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The Bullard Farm Orchard and Cider Mill

by Martha DeWolf
April 6, 2013

Henry Bullard noted in his journal on May 17th 1848 that a building was raised on the farm in Holliston.  He did not specify what the building was for, but on May 30th, 1848, three days later, Henry noted that he “moved cider mill & c.”   


Horsepower; from the Ames Plow Company Catalog. The Ames Company had factories in Worcester and Ayer, Massachusetts; the company had stores in Boston's Quincy Market Hall as well as in New York City.

As was his habit when writing in his diary, Henry does not indicate where the cider mill was moved from or where it was moved to but it is almost certain that the mill was moved into the “new building” that had been raised on May 17th. 
The cider mill is the portion of the machine that grinds the apples into a pulp; the press is the part that extracts the juice from the resulting pulp. The grinder that Henry Bullard moved into the mill building in 1848 was an expensive new model and the screws for the press were made of steel.  The wooden press itself was likely moved from the original cider mill building belonging to Henry’s grandfather, also named Henry (#2) (1749-1821).  The old wooden screw which remains at the farm today could, theoretically, be the screw from that late 18th century press, although the actual age of the press or the screw cannot be determined without scientific analysis of the wood.

Henry Bullard’s great-grandfather, also named Henry (#1) (1723-1799), had worked the first Bullard cider mill on the farm.  During his lifetime (the eighteenth century), he most likely capitalized on the large market for cider and apple brandy, then common libations. His son - again named Henry (#2) also made cider for sale on the farm but by 1825, when Titus Bullard ran the farm, the Temperance crusade had dampened the market for cider quite a bit.  In addition, the winter of 1833-34, had been extremely severe and had killed or badly damaged many New England orchards. It appears that instead, Titus made more of his income with his skill as a blacksmith and with his wood lathe; although as a younger man he probably learned to make cider with his own father, Henry (#2).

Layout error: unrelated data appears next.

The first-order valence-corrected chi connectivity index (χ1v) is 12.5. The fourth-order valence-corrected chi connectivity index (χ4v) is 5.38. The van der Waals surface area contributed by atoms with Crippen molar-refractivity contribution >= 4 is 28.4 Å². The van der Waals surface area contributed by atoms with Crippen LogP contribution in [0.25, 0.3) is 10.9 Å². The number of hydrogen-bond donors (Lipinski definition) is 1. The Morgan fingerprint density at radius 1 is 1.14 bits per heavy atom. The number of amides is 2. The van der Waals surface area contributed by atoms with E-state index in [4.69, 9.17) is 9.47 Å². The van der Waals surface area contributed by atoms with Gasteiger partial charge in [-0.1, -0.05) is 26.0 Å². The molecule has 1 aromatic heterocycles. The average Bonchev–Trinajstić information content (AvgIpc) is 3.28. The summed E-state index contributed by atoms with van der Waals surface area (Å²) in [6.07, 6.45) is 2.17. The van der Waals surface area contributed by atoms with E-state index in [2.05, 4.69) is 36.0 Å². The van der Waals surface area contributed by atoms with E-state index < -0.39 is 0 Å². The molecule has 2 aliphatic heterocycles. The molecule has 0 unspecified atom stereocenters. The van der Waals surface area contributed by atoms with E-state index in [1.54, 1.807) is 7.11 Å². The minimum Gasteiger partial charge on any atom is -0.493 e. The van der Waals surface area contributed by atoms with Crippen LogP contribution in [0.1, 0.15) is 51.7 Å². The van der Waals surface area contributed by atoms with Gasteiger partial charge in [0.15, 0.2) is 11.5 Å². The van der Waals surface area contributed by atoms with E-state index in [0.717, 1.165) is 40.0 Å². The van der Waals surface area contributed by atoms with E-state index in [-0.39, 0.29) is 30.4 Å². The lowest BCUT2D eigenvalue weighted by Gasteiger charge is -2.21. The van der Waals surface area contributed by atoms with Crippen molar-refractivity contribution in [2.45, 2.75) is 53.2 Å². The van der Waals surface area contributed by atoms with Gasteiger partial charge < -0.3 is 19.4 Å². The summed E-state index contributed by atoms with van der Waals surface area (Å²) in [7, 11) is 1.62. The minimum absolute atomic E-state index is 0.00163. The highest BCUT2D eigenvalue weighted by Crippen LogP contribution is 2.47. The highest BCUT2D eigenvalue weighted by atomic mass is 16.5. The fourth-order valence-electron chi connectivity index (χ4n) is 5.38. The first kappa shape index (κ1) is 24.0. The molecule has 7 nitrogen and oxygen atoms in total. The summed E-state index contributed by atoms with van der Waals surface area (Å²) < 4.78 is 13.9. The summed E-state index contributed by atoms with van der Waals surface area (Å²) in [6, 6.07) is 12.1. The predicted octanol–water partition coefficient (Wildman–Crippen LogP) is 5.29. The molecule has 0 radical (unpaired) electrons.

Titus’ son Henry (#3) had purchased and read a copy of Andrew J. Downing’s The Fruit and Fruit Trees of America which was published in 1845, in which Mr. Downing pointed out the advantages of growing fruit for uses other than cider.  Henry took Mr. Downing’s advice and invested in new varieties of apple and other fruit trees with which he replanted and expanded the orchard.

Until the 20th century in New England, apples were fall fruits, readily available only from September to December.  A few varieties matured early, the so-called “summer apples”.  These began maturing in late July.  They did not keep well in storage and did not respond well to shipping.  They were used for immediate consumption on the farm, providing a welcome variation in diet.  “Sweet Bough”, “Early Harvest”, “Summer Sweet”, and “Summer Rambo” were some of the more widely spread varieties in the early part of the nineteenth century.  Many of the summer apples matured yellow rather than red and most had what would now be considered, poor shape.

After WWII, with the introduction of planes carrying cargo throughout the world, fruits grown in the southern hemisphere became readily available, so apples from Chile, New Zealand and Australia have become available in the northern hemisphere’s spring and summer.  Almost all modern commercial apples have been selected, or bred, for a standard apple shape and color as well as to withstand long periods of refrigeration and transport.